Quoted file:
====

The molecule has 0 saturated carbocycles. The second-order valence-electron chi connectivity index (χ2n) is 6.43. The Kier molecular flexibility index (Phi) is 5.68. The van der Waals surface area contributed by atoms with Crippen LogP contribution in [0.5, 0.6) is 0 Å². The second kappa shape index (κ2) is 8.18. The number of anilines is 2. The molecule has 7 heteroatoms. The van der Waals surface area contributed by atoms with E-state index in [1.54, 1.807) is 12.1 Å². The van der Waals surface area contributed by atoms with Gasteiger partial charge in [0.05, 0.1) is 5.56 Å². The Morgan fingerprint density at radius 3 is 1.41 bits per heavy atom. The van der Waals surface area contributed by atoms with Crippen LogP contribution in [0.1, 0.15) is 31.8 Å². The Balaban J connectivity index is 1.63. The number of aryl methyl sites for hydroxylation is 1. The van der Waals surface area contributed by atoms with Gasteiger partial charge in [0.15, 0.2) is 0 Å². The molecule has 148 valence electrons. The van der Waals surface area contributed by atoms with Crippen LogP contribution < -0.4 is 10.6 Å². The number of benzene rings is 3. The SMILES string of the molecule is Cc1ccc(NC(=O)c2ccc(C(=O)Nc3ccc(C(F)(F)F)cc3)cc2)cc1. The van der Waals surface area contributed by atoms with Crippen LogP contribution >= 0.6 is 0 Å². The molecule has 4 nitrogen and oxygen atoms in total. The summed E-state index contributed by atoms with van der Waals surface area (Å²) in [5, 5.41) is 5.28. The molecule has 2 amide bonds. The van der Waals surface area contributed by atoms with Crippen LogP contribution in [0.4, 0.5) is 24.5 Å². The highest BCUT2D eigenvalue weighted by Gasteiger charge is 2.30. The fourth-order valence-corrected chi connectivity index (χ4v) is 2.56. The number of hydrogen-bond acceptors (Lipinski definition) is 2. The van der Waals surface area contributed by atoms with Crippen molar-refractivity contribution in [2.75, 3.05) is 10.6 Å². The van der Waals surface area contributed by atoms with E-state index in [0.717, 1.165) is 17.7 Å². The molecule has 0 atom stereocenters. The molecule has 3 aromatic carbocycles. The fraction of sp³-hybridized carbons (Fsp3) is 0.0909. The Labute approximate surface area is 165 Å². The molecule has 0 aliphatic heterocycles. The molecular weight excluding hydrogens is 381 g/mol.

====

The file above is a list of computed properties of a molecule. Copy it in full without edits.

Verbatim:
The molecule has 0 saturated carbocycles. The second-order valence-electron chi connectivity index (χ2n) is 6.43. The Kier molecular flexibility index (Phi) is 5.68. The van der Waals surface area contributed by atoms with Crippen LogP contribution in [0.5, 0.6) is 0 Å². The second kappa shape index (κ2) is 8.18. The number of anilines is 2. The molecule has 7 heteroatoms. The van der Waals surface area contributed by atoms with E-state index in [1.54, 1.807) is 12.1 Å². The van der Waals surface area contributed by atoms with Gasteiger partial charge in [0.05, 0.1) is 5.56 Å². The Morgan fingerprint density at radius 3 is 1.41 bits per heavy atom. The van der Waals surface area contributed by atoms with Crippen LogP contribution in [0.1, 0.15) is 31.8 Å². The Balaban J connectivity index is 1.63. The number of aryl methyl sites for hydroxylation is 1. The van der Waals surface area contributed by atoms with Gasteiger partial charge in [0.15, 0.2) is 0 Å². The molecule has 148 valence electrons. The van der Waals surface area contributed by atoms with Crippen LogP contribution < -0.4 is 10.6 Å². The number of benzene rings is 3. The SMILES string of the molecule is Cc1ccc(NC(=O)c2ccc(C(=O)Nc3ccc(C(F)(F)F)cc3)cc2)cc1. The van der Waals surface area contributed by atoms with Crippen LogP contribution >= 0.6 is 0 Å². The molecule has 4 nitrogen and oxygen atoms in total. The summed E-state index contributed by atoms with van der Waals surface area (Å²) in [5, 5.41) is 5.28. The molecule has 2 amide bonds. The van der Waals surface area contributed by atoms with Crippen LogP contribution in [0.4, 0.5) is 24.5 Å². The highest BCUT2D eigenvalue weighted by Gasteiger charge is 2.30. The fourth-order valence-corrected chi connectivity index (χ4v) is 2.56. The number of hydrogen-bond acceptors (Lipinski definition) is 2. The van der Waals surface area contributed by atoms with Crippen molar-refractivity contribution in [2.75, 3.05) is 10.6 Å². The van der Waals surface area contributed by atoms with E-state index in [0.717, 1.165) is 17.7 Å². The molecule has 0 atom stereocenters. The molecule has 3 aromatic carbocycles. The fraction of sp³-hybridized carbons (Fsp3) is 0.0909. The Labute approximate surface area is 165 Å². The molecule has 0 aliphatic heterocycles. The molecular weight excluding hydrogens is 381 g/mol.